“Best before” labels are past their sell-by date, says Tesco
Tesco will remove ‘best before’ date labels from many fresh products, it has announced.
Some product lines will be affected, all pre-packaged. The supermarket says the move is to counter the billions of pounds worth of “perfectly edible food” being thrown away.
Items include apples, potatoes, tomatoes, lemons, other citrus fruits and lemons.
‘Use by’, ‘best before’ – what’s the difference?
‘Best before’ labels do not indicate that you should eat the product before the date shown. Instead, they indicate when the product might start to decay.
Alternatively, ‘Use by’ dates do indicate when you should consume a product by and it is often unsafe to exceed the date.
“We know some customers may be confused by the difference between 'best before' and 'use by' dates on food and this can lead to perfectly edible items being thrown away before they need to be discarded," said Mark Little, Tesco's head of food waste.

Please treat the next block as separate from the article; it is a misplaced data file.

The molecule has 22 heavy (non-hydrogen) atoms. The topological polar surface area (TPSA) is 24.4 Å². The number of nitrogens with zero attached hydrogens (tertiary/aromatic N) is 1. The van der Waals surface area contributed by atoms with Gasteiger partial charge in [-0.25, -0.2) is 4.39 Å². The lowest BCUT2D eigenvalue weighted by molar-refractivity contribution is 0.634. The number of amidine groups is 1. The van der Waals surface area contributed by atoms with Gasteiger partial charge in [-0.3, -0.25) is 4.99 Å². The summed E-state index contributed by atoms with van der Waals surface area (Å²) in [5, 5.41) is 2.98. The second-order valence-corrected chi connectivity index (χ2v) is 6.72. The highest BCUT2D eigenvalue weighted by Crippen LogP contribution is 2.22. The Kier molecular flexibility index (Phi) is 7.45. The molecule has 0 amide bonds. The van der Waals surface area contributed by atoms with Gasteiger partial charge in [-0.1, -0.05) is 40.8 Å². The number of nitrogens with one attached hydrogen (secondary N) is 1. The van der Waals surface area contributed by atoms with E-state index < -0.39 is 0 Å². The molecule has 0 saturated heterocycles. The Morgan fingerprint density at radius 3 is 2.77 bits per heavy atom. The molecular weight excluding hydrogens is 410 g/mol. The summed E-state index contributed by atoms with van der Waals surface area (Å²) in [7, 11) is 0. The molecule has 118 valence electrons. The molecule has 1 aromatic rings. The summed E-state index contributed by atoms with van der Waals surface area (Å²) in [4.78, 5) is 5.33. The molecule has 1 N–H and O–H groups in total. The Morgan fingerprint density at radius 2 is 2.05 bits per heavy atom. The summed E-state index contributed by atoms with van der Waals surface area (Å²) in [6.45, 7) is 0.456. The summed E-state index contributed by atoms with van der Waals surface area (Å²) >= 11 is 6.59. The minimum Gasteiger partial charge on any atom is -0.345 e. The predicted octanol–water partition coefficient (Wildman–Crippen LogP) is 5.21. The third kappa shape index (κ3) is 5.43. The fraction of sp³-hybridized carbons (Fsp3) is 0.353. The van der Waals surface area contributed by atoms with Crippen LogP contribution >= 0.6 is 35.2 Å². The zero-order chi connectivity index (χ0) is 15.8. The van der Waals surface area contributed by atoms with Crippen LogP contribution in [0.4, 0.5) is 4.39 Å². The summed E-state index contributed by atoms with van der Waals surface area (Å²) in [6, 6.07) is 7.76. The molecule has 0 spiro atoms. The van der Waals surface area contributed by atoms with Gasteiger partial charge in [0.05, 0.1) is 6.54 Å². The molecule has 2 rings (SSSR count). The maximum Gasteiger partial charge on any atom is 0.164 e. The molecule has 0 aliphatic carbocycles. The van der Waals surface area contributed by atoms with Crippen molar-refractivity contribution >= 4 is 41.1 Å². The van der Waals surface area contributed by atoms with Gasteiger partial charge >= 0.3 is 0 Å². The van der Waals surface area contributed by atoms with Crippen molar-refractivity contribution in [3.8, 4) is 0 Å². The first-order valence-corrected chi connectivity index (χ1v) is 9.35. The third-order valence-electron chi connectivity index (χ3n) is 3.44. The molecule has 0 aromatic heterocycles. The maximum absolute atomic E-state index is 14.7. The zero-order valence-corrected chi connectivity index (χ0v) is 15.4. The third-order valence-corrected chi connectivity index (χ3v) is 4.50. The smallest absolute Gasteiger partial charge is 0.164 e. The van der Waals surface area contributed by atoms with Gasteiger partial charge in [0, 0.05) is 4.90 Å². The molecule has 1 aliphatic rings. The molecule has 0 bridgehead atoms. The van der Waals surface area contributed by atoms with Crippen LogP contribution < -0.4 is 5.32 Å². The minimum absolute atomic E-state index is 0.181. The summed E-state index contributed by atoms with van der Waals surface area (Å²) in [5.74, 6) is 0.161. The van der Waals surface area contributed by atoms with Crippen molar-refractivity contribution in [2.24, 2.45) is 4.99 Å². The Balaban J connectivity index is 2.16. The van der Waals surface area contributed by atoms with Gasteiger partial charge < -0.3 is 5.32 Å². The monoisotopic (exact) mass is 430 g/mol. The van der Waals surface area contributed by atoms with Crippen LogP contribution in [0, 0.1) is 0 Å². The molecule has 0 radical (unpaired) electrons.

He added that fruit and vegetables were among the food most often binned by consumers, although many are ignoring "best before" dates already.
"Many customers have told us that they assess their fruit and vegetables by the look of the product rather than the 'best before' date code on the packaging," he added.
Tesco said that removing the labels would encourage customers to make their own decisions about the products’ freshness.
The supermarket said that although customers would no longer be able to differentiate between bags of produce to determine how fresh they were at purchase, there were "rigorous stock rotation procedures in place" to ensure older items did not remain on shelves.
Last year, the East of England Co-op, started selling dried and canned products that are beyond their best-before dates for super-low prices
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